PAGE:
Affordable housing is at such a premium in Lancaster County, the waiting list is extensive.
Social media has numerous posts about people losing their homes due to rent increases, many of whom don’t know where to turn.
The Lancaster County Housing and Redevelopment Authority and the Lancaster City Housing Authority along with other county representatives, recently attended a Housing Solutions Workshop at the New York University Furman Center’s Housing Solutions Lab to find a solution.
Justin Eby, executive director for the county authority, said the issues are many. “The pandemic put a strain on the number of units available and the price for those units has gone up,” he said.
“We need to look at this wholistically,” Eby said. But with 59 townships and a city within the county, the solutions are not easy. Current zoning and uses don’t align.
The demand for affordable housing increases 12% to 15% every year. “The supply is just not there,” Eby said.
Katie Walsh, director of strategic initiatives for the Lancaster City Housing Authority and a Lancaster City Council member, said the workshop was “quite helpful.”
The workshop “provided access to experts who understand supply and demand and helped us access what we need to build or preserve units,” she said.
That is no small task. Walsh said her team has met with county officials and quickly realized they work in separate domains. However, she said, they are working cooperatively to solve this issue.
Both authorities work with qualified people to provide safe, decent, affordable housing, Walsh said.
The city authority, a Quazi-government entity, gets funding from the federal Housing and Urban Development. It runs public housing in two high-rise buildings that total 565 units. It also provides 1,000 vouchers to people living in what Walsh said people know as Section 8 housing.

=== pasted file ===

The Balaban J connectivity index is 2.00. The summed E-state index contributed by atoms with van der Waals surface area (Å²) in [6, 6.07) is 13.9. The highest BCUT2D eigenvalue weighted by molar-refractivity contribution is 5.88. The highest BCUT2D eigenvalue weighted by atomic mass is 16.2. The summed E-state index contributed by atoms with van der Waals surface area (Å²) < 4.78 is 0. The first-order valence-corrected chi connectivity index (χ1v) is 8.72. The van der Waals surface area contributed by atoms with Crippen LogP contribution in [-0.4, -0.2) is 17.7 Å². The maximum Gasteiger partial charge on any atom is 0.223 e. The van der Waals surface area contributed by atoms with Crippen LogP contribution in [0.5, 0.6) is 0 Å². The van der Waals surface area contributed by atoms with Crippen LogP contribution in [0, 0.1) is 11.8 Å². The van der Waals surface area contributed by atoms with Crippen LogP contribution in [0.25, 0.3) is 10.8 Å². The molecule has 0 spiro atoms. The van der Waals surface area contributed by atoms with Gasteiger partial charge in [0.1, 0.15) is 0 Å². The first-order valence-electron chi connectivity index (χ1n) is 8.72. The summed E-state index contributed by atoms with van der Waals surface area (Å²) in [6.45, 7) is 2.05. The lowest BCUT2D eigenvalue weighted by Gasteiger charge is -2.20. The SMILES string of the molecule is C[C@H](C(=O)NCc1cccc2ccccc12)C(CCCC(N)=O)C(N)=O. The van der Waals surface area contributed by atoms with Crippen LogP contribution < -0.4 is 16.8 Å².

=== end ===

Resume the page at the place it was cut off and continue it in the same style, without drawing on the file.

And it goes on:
The vouchers, she said, are capped by the U.S. Dept. Of Housing and Urban Development. Walsh said one bedroom apartment can be rented for $800 a month. The problem is the market rate is around $1,200.
“That is a disincentive for landlords to accept the vouchers,” she said. “If they can rent for $1,200, why would they accept $800?”
Eby added that even though municipalities work with developers to provide mixed use properties, with the cost of construction prices going up and the desire to make at least a 10% profit, it’s hard to get developers on board.
Walsh said clients are the most vulnerable citizens. “Most are seniors, and the others are disabled and families,” she said.
Eby and Walsh said affordability is based on no more than 30% of income. If it is more, it is considered a cost burden.
“We can only do what we can with the resources we have,” Walsh said. “People end up staying with family and friends or end up on the street.”
Eby agreed. “We have an enormous wait list, and the shelters are already full which is unusual for this time of year.”
Eby said data has shown the county needs 1,150 units per year. He hopes to see 100 units go online this year.
Both agreed increasing the supply of housing would help, but it takes at least 18 months to finance and build new units.
Eby said landlords are not regulated unless a unit is covered by affordable housing. So, when they decide to raise rent, it can displace tenants.
Walsh said the city, too, is burdened with rising rental rates, leaving people with nowhere to go. “We are looking at building new units, but we also have to upgrade the current one,” she said, adding that most were built in the 1950s.
“There is progress,” Walsh said. “The city has created an Interim Housing Plan. The issue is it needs lots of helping hands.”
Walsh said there is a lot of attention being placed on the affordable housing issue. “I’m glad people are paying attention and it’s becoming a priority,” she said. The federal government has invested American Rescue Plan money and the city and county are setting it aside for housing. In fact, Walsh said there is about $10 million for projects.
“Low-interest soft loans to offset construction and permit costs could help for long-term low rent projects,” Eby said.
“There is a lot in the works. Some agencies are working on new housing while others are preserving what they have,” Walsh said. “There is investment and energy, but it won’t happen overnight.”
In the meantime, with shelters full earlier than anticipated, Eby said the county may have to look at hotel rooms, which is an expensive way to house people.